Technology Addiction Lesson Plan

Instructor: Sharon Linde

Sharon has a Masters of Science in Mathematics

We all use technology just about every day, but are we addicted? Teach students what technology addiction is and how to determine addiction with this lesson plan.

Learning Objectives

After this lesson, students will be able to:

  • define 'technology addiction'
  • explain what causes technology addiction, including specific risk factors
  • describe the signs and physical and behavioral symptoms of technology addiction
  • identify technology addiction in samples
  • discuss the treatment options for technology addiction


1 - 1.5 hours for the core lesson; additional activity may take one to two class periods

Curriculum Standards

  • CCSS.ELA-Literacy.RST.9-10.1

Cite specific textual evidence to support analysis of science and technical texts, attending to the precise details of explanations or descriptions.

  • CCSS.ELA-Literacy.RST.9-10.2

Determine the central ideas or conclusions of a text; trace the text's explanation or depiction of a complex process, phenomenon, or concept; provide an accurate summary of the text.

  • CCSS.ELA-Literacy.RST.9-10.3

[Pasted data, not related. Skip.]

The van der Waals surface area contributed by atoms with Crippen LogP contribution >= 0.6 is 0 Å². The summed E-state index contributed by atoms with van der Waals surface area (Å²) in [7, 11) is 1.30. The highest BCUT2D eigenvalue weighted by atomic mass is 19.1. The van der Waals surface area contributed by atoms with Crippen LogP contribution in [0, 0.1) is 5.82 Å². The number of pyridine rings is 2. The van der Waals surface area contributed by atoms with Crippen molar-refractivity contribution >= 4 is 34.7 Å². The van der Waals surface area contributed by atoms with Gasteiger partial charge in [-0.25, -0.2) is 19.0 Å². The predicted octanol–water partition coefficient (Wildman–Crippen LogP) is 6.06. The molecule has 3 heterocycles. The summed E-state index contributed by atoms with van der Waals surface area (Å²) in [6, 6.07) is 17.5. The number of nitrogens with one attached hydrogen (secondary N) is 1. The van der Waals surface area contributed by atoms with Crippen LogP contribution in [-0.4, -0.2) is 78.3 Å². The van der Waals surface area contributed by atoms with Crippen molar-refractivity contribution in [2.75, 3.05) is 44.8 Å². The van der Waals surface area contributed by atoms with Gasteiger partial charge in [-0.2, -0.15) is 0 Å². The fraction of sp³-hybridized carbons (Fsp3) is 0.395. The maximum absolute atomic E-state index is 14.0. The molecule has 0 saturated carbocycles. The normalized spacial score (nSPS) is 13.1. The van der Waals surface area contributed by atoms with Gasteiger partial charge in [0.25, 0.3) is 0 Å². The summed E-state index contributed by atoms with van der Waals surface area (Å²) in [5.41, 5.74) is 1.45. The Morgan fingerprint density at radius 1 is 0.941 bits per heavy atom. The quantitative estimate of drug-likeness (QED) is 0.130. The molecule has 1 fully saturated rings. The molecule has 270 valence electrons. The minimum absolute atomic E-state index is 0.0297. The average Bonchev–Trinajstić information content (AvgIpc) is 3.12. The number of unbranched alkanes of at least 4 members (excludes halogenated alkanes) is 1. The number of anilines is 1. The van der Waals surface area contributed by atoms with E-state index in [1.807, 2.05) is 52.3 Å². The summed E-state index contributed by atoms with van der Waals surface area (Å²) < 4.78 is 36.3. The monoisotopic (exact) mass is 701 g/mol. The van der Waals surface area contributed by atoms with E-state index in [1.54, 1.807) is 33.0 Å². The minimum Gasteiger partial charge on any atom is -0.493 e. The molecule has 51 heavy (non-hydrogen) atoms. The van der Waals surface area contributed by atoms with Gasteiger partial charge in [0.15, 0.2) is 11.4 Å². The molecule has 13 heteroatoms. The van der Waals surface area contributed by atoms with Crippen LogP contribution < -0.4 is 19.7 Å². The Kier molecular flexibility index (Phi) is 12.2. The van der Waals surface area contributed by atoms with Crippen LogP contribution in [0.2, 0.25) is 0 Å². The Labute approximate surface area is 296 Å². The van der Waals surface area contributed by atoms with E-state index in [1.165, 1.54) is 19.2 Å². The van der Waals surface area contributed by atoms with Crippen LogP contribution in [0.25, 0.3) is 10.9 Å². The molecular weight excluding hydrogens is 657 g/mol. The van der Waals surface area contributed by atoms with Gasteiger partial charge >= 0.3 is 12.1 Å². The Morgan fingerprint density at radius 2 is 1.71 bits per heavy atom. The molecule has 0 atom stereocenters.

Follow precisely a complex multistep procedure when carrying out experiments, taking measurements, or performing technical tasks, attending to special cases or exceptions defined in the text.

  • CCSS.ELA-Literacy.RST.9-10.4

Determine the meaning of symbols, key terms, and other domain-specific words and phrases as they are used in a specific scientific or technical context relevant to grades 9-10 texts and topics.


Key Vocabulary

  • Technology addiction
  • Risk factors
  • Behavioral symptoms
  • Physical symptoms
  • Treatment options

Warm-Up and Preparation

  • About a week before this lesson, have students track their technology usage as follows:
    • Number of hours
    • Time of day used
    • Purpose for use
    • State of mind before usage
    • State of mind during and after usage
  • Consider having students make a chart for easy data collection.
  • Review or teach what is meant by 'state of mind.' Go over a few options that make sense to your students, such as anxiety, sadness, loneliness, etc.
  • The day of the lesson, have students take out their data tracking sheets and briefly review. Ask them to average their data for a daily total of hours used.
  • Now break students into small groups and have them share, discuss and compare data. Consider reviewing proper behavior during conversations to make sure students refrain from judgment or criticism of others.
  • Discuss as a whole group:
    • How much do you use technology a day?
    • What is the main purpose for technology use?
    • What time of day do most of you use technology? Why?

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